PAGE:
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  1. Organizations FIGURE 4 - 1: INDIVIDUAL - BEHAVIOR FRAMEWORK The environment The environment The individual Behaviors Outcomes The individual Behaviors Outcomes Performance Problem solving Abilities & skills Work Thinking process Job design Long - term Family background 4 4 Communication Organizational Short - term Personality 4 4 structure Talking 4 Perception Personal development Policies & rules Listening 4 4 Relations with others Attitudes Leadership 4 Observations Satisfaction Attributions Rewards & Movement 4 Learning capacity sanctions Age Resources 4 Race Nonwork Family Sex 4 Economics 4 Experience Leisure & hobbies 4 3

  2. Individual Differences • Managers must observe and recognize the differences • Study (understand) variables that influence individual behavior • Discover (predict) relationships among the variables • We will focus on personality, perception, and attitudes • Abilities and Skills • Demographics • Racial and Cultural Diversity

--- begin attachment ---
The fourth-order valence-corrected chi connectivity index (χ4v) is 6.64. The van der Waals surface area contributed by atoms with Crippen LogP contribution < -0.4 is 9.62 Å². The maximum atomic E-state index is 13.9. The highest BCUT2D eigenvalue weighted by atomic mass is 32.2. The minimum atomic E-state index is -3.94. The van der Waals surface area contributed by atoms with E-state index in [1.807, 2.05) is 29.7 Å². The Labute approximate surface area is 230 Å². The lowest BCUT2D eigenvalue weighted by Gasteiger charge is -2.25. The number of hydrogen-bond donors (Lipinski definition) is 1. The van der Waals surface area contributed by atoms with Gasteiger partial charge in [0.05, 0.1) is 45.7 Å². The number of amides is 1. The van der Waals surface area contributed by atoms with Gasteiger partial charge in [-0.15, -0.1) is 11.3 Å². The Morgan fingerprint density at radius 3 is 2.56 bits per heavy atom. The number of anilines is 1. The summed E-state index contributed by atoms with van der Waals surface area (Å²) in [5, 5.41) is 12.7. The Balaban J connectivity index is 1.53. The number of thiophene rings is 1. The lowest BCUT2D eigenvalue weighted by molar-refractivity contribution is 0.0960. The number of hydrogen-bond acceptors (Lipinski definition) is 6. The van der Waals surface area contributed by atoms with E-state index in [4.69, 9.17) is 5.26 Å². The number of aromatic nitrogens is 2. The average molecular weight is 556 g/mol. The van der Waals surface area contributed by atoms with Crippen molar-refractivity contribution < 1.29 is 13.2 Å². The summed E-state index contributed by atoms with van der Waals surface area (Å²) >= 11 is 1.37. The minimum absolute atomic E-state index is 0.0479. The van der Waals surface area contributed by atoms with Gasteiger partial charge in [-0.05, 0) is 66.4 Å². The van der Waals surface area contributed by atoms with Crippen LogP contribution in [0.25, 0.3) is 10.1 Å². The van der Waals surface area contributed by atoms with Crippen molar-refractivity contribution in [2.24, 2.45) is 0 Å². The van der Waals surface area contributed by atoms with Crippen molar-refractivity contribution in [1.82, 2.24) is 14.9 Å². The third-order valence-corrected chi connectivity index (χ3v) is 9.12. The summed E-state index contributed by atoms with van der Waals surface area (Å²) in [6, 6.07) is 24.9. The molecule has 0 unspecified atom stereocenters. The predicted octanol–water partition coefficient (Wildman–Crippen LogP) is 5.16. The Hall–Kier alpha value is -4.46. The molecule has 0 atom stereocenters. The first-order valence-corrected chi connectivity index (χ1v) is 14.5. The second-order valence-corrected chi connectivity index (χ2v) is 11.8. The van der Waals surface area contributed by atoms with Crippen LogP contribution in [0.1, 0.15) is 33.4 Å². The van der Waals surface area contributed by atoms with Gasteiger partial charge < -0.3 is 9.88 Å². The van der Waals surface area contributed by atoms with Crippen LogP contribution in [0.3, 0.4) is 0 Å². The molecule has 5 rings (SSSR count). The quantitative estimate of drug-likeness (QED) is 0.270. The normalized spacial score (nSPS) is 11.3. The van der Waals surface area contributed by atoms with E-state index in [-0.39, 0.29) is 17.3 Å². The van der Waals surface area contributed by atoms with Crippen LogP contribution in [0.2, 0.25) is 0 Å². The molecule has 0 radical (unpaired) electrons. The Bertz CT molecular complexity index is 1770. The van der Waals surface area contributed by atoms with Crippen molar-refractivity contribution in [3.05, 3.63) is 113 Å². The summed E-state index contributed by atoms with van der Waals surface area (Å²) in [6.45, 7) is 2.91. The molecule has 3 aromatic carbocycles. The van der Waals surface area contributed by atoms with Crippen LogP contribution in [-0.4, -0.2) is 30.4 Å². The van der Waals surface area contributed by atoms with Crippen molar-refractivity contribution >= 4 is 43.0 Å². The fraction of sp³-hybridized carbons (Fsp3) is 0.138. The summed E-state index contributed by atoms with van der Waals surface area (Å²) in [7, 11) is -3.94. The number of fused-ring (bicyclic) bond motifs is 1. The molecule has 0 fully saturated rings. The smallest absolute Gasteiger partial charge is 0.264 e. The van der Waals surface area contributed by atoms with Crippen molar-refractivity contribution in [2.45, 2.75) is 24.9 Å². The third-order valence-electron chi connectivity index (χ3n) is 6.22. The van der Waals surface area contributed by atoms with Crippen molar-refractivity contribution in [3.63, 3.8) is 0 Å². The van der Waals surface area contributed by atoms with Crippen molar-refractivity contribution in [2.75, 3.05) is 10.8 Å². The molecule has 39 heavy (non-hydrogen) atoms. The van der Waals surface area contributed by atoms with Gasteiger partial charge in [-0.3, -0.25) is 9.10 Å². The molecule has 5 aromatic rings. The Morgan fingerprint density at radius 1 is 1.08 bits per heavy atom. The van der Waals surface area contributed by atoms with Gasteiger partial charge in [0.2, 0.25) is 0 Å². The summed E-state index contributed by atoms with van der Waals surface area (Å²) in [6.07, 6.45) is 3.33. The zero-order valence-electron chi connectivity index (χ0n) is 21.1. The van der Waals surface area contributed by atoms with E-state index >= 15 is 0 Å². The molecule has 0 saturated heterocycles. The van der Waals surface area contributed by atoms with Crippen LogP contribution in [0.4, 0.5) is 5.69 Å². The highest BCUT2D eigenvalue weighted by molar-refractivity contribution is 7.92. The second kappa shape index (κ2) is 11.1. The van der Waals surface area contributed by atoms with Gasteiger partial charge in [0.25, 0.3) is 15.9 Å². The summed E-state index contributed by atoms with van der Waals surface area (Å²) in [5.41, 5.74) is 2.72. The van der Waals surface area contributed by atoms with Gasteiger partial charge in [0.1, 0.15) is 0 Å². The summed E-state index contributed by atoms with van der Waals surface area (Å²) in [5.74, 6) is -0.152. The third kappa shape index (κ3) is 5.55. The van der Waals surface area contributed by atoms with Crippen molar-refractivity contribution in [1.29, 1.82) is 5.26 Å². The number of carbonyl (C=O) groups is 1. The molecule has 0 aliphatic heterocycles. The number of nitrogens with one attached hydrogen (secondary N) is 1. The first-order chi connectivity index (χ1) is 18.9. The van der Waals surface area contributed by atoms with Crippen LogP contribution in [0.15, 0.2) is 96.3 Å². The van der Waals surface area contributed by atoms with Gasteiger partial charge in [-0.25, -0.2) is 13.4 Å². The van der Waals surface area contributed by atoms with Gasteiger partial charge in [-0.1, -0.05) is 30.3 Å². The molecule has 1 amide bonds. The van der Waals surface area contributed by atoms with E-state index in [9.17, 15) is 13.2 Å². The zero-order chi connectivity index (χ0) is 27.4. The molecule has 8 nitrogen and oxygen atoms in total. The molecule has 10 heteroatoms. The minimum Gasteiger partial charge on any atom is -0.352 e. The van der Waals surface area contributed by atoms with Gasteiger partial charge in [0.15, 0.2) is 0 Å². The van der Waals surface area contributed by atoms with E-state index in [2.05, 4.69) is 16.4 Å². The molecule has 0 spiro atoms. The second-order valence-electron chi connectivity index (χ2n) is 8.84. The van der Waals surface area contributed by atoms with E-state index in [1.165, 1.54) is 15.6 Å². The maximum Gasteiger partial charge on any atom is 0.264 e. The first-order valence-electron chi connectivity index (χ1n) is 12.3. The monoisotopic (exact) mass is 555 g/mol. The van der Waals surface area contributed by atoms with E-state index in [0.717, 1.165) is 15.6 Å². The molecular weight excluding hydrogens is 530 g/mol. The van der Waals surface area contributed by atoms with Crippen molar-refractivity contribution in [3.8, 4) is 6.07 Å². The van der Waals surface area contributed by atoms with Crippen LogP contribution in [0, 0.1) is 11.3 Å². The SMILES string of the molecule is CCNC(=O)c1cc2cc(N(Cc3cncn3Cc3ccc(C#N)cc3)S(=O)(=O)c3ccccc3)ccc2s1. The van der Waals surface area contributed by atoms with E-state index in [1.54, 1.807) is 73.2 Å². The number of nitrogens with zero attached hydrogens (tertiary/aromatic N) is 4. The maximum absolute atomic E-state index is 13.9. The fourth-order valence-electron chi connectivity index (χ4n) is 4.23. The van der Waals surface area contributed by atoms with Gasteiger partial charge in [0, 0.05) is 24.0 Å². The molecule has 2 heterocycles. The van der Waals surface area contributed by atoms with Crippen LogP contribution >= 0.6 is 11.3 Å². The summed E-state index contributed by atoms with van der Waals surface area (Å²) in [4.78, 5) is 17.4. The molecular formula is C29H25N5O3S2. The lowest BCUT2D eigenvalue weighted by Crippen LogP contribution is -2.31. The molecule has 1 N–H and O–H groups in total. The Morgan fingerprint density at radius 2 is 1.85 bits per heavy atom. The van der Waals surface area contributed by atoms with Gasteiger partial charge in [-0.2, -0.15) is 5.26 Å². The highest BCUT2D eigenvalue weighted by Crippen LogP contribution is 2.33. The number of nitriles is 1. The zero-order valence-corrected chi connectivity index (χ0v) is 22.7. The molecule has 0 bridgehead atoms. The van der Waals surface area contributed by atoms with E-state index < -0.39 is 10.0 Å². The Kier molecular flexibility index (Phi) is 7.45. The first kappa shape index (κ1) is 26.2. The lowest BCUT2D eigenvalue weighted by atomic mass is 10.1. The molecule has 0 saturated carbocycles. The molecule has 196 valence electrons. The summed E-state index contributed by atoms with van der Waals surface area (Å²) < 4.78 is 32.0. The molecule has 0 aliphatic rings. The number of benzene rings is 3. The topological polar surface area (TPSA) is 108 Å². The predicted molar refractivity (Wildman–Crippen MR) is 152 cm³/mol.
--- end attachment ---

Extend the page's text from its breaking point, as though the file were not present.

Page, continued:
3. Behavior is… • Caused • Goal-directed • Observed and measurable • Not directly observed (thinking, perceiving) • Motivated • Desired result is effective performance

  4. Individual Differences Motives for Intentionally Looking Bad Intent to Manage Poor Impressions Intended Method of Managing Poor Impressions Managing Poor Impressions Situational Factors Perceived Efficacy of Different Methods Becker & Martin (1995) Management of Poor Impressions People’s motives for intentionally looking bad are a function of individual differences and situational factors. The motives for looking bad are different from the motives for looking good. Possible relevant individual differences are the need for achievement and self-esteem. + Propose that individuals with a high need for achievement will be less likely to engage in the management of poor impressions because this behavior would not generally be expected to result in long-term career advancement. + Those with low self-esteem is consistent with managing poor impressions due to negative self-perceptions. Possible situational factors are task characteristics and leader attributes. Jobs with low autonomy, insufficient feedback can set the stage for task avoidance and exit. Leaders who consider needs of employees and supply reasonable goals can reduce motive for avoidance and exit Perceived efficacy is also a function of individual differences and situational factors. Self-efficacy would likely guide looking bad if they expect it would be successful. Perceived efficacy and the intent to manage determines which methods an individual uses. Once that method is chosen, the management of poor impression will take place.